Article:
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Controversy builds over execution of Dennis McGuire

Southern Ohio Correctional Facility (SOCF) is a maximum security prison located in Lucasville and is the center of controversy over a new execution method after a prisoner's execution appears to go wrong after officials used a combination of drugs never before tried in the United States.

Ohio officials used intravenous mixture of the sedative midazolam and the painkiller hydromorphone, to execute McGuire for the 1989 rape and murder of Joy Stewart, a 7-month pregnant woman.

The previous lethal drug manufacturer refused to market the drugs any longer for capital punishment. Inmate Dennis McGuire took five times longer to die than the average execution and during his 26 minute execution on Jan. 16, he could be seen writhing in pain and struggling for air.

Prison execution guards filed incident reports saying he faked symptoms of suffocation and was coached by his lawyer on how to put on a 'big show'. The purpose of faking symptoms of suffocation is intended to stop further executions of this type.

The Stewart family had shared a letter to McGuire and he thanked them for their “kind words” before he died and he said, “I'm going to heaven, I'll see you there when you come.”

McGuire's adult children cried several feet away in a witness room at the state death house where the execution took place. McGuire opened and shut his left hand as if waving to his daughter, son and daughter-in-law. Over a minute later he raised himself up, looked at his family and said, "I love you. I love you."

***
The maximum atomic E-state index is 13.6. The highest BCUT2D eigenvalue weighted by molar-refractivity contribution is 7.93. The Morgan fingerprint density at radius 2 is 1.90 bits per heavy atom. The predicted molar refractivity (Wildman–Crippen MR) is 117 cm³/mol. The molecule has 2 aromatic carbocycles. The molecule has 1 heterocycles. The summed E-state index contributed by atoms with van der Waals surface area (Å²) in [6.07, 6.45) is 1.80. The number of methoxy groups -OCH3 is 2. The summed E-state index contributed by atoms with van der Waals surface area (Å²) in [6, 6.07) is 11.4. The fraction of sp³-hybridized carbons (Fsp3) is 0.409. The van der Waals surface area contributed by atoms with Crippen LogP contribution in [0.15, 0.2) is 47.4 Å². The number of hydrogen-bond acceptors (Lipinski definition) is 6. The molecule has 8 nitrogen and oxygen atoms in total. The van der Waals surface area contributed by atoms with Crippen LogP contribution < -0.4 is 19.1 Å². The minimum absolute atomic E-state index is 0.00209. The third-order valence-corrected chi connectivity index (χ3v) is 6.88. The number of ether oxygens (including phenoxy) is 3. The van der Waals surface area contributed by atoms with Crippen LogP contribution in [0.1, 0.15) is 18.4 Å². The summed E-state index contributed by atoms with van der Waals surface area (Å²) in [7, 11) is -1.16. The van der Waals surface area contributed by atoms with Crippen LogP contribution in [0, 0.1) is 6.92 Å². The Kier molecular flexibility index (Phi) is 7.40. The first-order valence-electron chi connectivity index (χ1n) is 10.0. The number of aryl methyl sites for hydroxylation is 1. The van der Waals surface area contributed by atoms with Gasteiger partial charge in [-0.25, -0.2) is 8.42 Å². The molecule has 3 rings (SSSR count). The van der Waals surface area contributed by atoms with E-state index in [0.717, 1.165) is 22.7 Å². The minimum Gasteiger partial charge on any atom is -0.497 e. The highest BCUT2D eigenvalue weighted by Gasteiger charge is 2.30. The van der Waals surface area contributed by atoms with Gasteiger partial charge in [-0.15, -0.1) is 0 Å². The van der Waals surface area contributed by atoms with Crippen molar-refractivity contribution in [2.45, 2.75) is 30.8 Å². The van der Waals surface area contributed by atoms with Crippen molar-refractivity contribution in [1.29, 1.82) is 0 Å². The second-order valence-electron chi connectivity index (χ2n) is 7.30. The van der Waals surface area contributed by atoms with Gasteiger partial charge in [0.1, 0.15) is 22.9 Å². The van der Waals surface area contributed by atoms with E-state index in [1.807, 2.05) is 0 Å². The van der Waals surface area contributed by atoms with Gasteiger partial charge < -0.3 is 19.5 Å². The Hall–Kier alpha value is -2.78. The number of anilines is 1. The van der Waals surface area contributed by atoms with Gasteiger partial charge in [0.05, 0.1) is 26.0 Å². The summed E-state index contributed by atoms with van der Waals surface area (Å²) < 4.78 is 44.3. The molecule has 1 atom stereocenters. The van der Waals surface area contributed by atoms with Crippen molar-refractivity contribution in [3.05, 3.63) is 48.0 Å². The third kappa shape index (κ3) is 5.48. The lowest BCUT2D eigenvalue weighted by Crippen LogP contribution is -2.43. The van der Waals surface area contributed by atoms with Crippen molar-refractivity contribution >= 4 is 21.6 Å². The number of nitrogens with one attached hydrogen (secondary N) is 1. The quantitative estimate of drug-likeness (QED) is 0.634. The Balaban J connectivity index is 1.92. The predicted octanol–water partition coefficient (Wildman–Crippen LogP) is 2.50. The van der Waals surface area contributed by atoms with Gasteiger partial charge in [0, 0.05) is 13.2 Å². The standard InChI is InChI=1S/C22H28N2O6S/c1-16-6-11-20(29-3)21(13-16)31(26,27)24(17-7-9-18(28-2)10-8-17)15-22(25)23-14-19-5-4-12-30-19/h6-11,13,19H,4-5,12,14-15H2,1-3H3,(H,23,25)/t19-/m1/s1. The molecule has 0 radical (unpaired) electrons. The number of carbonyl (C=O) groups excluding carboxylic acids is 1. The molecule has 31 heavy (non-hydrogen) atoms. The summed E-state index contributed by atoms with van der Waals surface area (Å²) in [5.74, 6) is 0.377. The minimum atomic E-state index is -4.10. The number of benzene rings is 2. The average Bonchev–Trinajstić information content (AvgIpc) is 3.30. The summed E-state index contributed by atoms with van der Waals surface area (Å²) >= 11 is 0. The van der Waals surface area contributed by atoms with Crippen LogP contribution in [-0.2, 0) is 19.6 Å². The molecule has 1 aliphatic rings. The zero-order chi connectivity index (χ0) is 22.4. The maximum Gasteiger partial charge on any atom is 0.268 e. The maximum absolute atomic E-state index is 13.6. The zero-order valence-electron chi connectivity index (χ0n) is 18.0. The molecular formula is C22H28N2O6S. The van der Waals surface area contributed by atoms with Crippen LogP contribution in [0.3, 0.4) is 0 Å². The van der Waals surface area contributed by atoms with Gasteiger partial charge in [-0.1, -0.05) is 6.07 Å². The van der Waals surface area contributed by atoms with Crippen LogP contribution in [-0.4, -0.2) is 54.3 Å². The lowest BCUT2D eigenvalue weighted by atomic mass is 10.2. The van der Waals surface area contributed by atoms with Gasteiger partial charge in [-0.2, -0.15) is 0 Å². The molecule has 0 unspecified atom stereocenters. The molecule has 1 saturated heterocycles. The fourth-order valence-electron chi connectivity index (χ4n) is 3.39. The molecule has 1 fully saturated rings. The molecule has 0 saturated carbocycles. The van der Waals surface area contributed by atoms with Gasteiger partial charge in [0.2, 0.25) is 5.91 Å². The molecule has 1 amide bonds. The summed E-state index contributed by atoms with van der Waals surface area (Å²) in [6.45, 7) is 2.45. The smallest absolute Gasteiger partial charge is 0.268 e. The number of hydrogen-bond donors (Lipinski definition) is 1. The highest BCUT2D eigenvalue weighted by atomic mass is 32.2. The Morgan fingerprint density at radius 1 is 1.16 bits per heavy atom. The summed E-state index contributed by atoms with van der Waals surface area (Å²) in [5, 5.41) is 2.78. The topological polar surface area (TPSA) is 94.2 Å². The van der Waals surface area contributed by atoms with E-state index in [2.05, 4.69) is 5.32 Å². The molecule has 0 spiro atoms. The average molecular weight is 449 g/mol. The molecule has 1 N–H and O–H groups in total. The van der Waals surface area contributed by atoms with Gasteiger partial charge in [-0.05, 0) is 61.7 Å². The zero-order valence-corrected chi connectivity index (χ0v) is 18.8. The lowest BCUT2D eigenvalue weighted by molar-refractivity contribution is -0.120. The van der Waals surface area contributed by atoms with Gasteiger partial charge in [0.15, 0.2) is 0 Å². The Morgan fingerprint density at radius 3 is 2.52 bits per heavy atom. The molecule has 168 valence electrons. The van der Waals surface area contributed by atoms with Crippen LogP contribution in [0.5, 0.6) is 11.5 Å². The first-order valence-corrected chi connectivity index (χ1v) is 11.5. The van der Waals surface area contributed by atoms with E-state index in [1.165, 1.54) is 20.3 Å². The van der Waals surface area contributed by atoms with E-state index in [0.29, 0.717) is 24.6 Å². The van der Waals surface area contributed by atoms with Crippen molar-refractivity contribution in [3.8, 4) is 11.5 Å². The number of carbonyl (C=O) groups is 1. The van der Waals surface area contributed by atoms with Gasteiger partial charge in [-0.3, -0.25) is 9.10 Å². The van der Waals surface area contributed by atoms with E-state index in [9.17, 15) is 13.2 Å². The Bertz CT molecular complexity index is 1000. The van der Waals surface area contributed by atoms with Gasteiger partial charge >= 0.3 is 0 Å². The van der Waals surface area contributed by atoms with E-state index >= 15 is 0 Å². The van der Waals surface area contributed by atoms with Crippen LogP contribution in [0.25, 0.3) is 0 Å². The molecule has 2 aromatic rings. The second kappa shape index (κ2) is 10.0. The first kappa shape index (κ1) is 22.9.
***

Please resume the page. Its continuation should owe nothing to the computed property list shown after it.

McGuire remained quiet for nearly five minutes, and then snorting and gasping for air for about 15 minutes. He also silently opened and shut his mouth several times as his stomach rose and fell.

"Oh my God," his daughter, Amber McGuire, sobbed as she watched her father's final moments. Coughing was the final sound and movement from McGuire, at 10:43 a.m. His death was pronounced 10 minutes later.

State attorneys had argued prior to the execution that McGuire would experience terror as he was put to death with the new lethal drugs. A federal judge agreed with the state but confirmed the new method was an experiment. Following the execution, federal public defender Allen Bohnert said McGuire's death is "a failed, agonizing experiment by the state of Ohio."

"The court's concerns expressed earlier this week have been confirmed," said Bohnert. "And more importantly, the people of the state of Ohio should be appalled at what was done here today in their names."

Dennis McGuire's family filed a lawsuit for cruel and unusual punishment following the execution. The lawsuit is not a monetary but an injunction to end this particular method of execution. The family is not asking, nor will they receive, any money from this lawsuit. The Stewart family and others feel the execution served as proper punishment for crimes against Joy Stewart and her unborn child.

Officials are investigating accusations that McGuire faked suffocation after prison incident reports state that the inmate was coached by his lawyer. Rob Lowe, the accused attorney was suspended but reinstated later this week when investigators could not prove the attorney coached McGuire into unduly dramatize his suffering.

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